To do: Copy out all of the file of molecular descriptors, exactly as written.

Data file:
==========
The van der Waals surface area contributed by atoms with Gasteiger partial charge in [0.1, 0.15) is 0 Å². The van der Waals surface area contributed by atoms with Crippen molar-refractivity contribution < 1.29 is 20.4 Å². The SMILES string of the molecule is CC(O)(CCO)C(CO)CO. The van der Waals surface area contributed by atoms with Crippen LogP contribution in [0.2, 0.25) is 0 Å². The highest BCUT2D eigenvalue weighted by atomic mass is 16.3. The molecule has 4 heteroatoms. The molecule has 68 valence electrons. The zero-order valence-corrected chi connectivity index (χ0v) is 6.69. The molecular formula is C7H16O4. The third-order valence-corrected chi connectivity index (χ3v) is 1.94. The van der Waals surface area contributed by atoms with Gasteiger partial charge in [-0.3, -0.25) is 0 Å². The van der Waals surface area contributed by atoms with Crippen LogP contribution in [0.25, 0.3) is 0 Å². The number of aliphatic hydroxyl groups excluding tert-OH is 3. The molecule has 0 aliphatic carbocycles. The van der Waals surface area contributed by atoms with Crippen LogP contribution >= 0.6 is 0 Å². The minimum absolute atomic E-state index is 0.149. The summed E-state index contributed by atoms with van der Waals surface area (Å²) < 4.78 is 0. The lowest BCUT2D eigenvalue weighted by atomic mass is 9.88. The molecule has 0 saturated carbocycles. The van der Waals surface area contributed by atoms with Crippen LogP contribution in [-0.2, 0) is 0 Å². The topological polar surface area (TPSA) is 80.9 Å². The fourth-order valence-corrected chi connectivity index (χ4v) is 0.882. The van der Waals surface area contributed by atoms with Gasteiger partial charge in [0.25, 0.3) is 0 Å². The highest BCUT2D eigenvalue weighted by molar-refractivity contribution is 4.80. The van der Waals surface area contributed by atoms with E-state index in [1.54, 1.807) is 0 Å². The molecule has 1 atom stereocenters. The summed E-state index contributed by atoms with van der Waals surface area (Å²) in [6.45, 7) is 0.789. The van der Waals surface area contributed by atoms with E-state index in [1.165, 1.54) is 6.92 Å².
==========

The van der Waals surface area contributed by atoms with Gasteiger partial charge in [0.1, 0.15) is 0 Å². The van der Waals surface area contributed by atoms with Crippen molar-refractivity contribution < 1.29 is 20.4 Å². The SMILES string of the molecule is CC(O)(CCO)C(CO)CO. The van der Waals surface area contributed by atoms with Crippen LogP contribution in [0.2, 0.25) is 0 Å². The highest BCUT2D eigenvalue weighted by atomic mass is 16.3. The molecule has 4 heteroatoms. The molecule has 68 valence electrons. The zero-order valence-corrected chi connectivity index (χ0v) is 6.69. The molecular formula is C7H16O4. The third-order valence-corrected chi connectivity index (χ3v) is 1.94. The van der Waals surface area contributed by atoms with Gasteiger partial charge in [-0.3, -0.25) is 0 Å². The van der Waals surface area contributed by atoms with Crippen LogP contribution in [0.25, 0.3) is 0 Å². The number of aliphatic hydroxyl groups excluding tert-OH is 3. The molecule has 0 aliphatic carbocycles. The van der Waals surface area contributed by atoms with Crippen LogP contribution >= 0.6 is 0 Å². The minimum absolute atomic E-state index is 0.149. The summed E-state index contributed by atoms with van der Waals surface area (Å²) < 4.78 is 0. The lowest BCUT2D eigenvalue weighted by atomic mass is 9.88. The molecule has 0 saturated carbocycles. The van der Waals surface area contributed by atoms with Crippen LogP contribution in [-0.2, 0) is 0 Å². The topological polar surface area (TPSA) is 80.9 Å². The fourth-order valence-corrected chi connectivity index (χ4v) is 0.882. The van der Waals surface area contributed by atoms with Gasteiger partial charge in [0.25, 0.3) is 0 Å². The highest BCUT2D eigenvalue weighted by molar-refractivity contribution is 4.80. The van der Waals surface area contributed by atoms with E-state index in [1.54, 1.807) is 0 Å². The molecule has 1 atom stereocenters. The summed E-state index contributed by atoms with van der Waals surface area (Å²) in [6.45, 7) is 0.789. The van der Waals surface area contributed by atoms with E-state index in [1.165, 1.54) is 6.92 Å².